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United States Patent 3,620,218
November 16, 1971

CYLINDRICAL PROSTHETIC DEVICES OF POLYGLYCOLIC ACID

Abstract

Polyhydroxyacetic ester, also called polyglycolic acid (PGA), has surgically useful mechanical properties as a solid prosthesis, such as reinforcing pins, screws, plates, or cylinders. On implantation, in living mammalian tissue, the polyglycolic acid is absorbed, and replaced by living tissue.


Inventors: Edward Emil Schmitt (Norwalk, CT), Rocco Albert Polistina (Port Chester, NY)
Assignee: American Cyanamid Company, Stamford, CT (
Appl. No.: 04/852,617
Filed: August 25, 1969


Current U.S. Class: 606/154 ; 606/155; 623/1.1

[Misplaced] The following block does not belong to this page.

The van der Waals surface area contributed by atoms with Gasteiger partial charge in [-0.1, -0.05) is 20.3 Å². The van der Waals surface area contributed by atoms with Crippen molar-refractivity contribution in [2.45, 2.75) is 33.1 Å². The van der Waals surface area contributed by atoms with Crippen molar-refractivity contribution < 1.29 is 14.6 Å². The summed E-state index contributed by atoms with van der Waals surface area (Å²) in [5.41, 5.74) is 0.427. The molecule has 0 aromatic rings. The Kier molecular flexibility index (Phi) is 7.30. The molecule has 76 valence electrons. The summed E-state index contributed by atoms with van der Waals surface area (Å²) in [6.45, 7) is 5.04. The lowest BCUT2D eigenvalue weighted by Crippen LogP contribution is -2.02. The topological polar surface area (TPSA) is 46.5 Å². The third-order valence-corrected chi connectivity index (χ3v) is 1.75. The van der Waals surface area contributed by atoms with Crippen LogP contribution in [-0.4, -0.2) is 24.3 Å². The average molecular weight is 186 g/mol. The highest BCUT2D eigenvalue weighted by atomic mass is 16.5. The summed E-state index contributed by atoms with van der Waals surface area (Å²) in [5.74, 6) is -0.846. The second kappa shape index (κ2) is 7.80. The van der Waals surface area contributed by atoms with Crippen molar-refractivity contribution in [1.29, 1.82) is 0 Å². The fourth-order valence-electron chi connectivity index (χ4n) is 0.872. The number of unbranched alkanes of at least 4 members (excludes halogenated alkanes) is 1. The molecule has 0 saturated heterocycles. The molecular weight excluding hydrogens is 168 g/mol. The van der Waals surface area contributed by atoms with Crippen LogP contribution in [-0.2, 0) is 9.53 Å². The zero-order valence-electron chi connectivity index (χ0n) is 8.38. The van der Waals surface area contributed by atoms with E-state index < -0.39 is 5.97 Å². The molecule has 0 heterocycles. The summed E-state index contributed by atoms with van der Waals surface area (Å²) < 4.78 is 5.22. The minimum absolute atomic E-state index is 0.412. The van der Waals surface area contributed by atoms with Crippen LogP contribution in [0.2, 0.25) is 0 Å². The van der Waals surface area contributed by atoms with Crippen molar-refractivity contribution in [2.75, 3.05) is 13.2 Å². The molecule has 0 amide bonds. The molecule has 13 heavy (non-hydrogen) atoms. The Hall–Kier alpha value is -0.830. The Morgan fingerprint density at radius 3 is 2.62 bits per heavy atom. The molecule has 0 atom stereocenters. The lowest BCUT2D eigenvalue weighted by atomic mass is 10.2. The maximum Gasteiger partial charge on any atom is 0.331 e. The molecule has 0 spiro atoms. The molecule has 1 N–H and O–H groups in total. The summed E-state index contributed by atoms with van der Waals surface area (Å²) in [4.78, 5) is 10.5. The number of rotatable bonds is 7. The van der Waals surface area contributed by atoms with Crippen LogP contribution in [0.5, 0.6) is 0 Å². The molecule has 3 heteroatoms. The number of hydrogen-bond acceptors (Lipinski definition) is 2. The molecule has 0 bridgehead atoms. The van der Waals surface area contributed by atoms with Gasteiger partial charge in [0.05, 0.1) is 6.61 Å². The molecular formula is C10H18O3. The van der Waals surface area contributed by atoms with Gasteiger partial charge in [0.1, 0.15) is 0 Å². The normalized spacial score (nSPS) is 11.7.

Current International Class: A61B 17/11 (20060101); A61L 31/06 (20060101); A61L 31/04 (20060101); A61B 17/03 (20060101); D01F 6/62 (20060101); A61F 13/20 (20060101); A61F 13/00 (20060101); A61F 13/15 (20060101); A61B 17/00 (20060101); A61b 017/11 ()
Field of Search: 128/334,335.5 3/DIG.1

References Cited

U.S. Patent Documents
2127903 August 1938 Bowen
2428918 October 1947 Miller
2676945 April 1954 Higgins
3155095 November 1964 Brown
3297033 January 1967 Schmitt et al.
3463158 August 1969 Schmitt et al.
Primary Examiner: Dalton L. Truluck
Attorney, Agent or Firm: Samuel Branch Walker

Parent Case Text



CROSS-REFERENCES

This application is a continuation-in-part of application Ser. No. 608,086, Jan. 9, 1967 now U.S. Pat. No. 3,463,158, Aug. 26, 1969, "Polyglycolic acid Prosthetic Devices" and Ser. No. 320,543, filed Oct. 31, 1963 now U.S. Pat. No. 3,297,033, Jan. 10, 1967, "Surgical Sutures."
Claims



We claim: